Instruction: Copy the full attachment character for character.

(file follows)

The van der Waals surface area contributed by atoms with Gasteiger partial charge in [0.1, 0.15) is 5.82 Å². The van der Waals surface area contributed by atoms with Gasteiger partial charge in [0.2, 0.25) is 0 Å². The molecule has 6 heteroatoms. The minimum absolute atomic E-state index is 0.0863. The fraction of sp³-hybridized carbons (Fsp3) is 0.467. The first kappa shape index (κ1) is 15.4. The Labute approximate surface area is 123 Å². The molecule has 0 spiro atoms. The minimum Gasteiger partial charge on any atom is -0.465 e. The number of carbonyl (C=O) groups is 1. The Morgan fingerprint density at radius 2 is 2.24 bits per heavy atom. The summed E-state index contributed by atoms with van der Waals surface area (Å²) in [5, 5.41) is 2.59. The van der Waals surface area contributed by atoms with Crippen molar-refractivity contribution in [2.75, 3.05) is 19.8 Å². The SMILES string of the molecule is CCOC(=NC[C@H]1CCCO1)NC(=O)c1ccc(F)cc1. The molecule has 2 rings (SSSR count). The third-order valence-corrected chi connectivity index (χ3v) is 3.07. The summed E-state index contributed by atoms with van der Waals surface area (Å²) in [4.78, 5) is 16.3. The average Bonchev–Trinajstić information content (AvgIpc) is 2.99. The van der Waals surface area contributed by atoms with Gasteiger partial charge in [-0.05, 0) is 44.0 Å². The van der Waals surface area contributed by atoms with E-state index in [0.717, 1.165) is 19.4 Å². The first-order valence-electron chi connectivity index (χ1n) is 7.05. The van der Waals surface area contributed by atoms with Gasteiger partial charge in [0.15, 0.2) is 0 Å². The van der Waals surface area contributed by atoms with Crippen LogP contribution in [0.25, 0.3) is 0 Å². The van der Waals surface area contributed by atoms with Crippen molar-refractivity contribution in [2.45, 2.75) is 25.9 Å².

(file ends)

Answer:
The van der Waals surface area contributed by atoms with Gasteiger partial charge in [0.1, 0.15) is 5.82 Å². The van der Waals surface area contributed by atoms with Gasteiger partial charge in [0.2, 0.25) is 0 Å². The molecule has 6 heteroatoms. The minimum absolute atomic E-state index is 0.0863. The fraction of sp³-hybridized carbons (Fsp3) is 0.467. The first kappa shape index (κ1) is 15.4. The Labute approximate surface area is 123 Å². The molecule has 0 spiro atoms. The minimum Gasteiger partial charge on any atom is -0.465 e. The number of carbonyl (C=O) groups is 1. The Morgan fingerprint density at radius 2 is 2.24 bits per heavy atom. The summed E-state index contributed by atoms with van der Waals surface area (Å²) in [5, 5.41) is 2.59. The van der Waals surface area contributed by atoms with Crippen molar-refractivity contribution in [2.75, 3.05) is 19.8 Å². The SMILES string of the molecule is CCOC(=NC[C@H]1CCCO1)NC(=O)c1ccc(F)cc1. The molecule has 2 rings (SSSR count). The third-order valence-corrected chi connectivity index (χ3v) is 3.07. The summed E-state index contributed by atoms with van der Waals surface area (Å²) in [4.78, 5) is 16.3. The average Bonchev–Trinajstić information content (AvgIpc) is 2.99. The van der Waals surface area contributed by atoms with Gasteiger partial charge in [-0.05, 0) is 44.0 Å². The van der Waals surface area contributed by atoms with E-state index in [0.717, 1.165) is 19.4 Å². The first-order valence-electron chi connectivity index (χ1n) is 7.05. The van der Waals surface area contributed by atoms with Gasteiger partial charge in [0.15, 0.2) is 0 Å². The van der Waals surface area contributed by atoms with Crippen LogP contribution in [0.25, 0.3) is 0 Å². The van der Waals surface area contributed by atoms with Crippen molar-refractivity contribution in [2.45, 2.75) is 25.9 Å².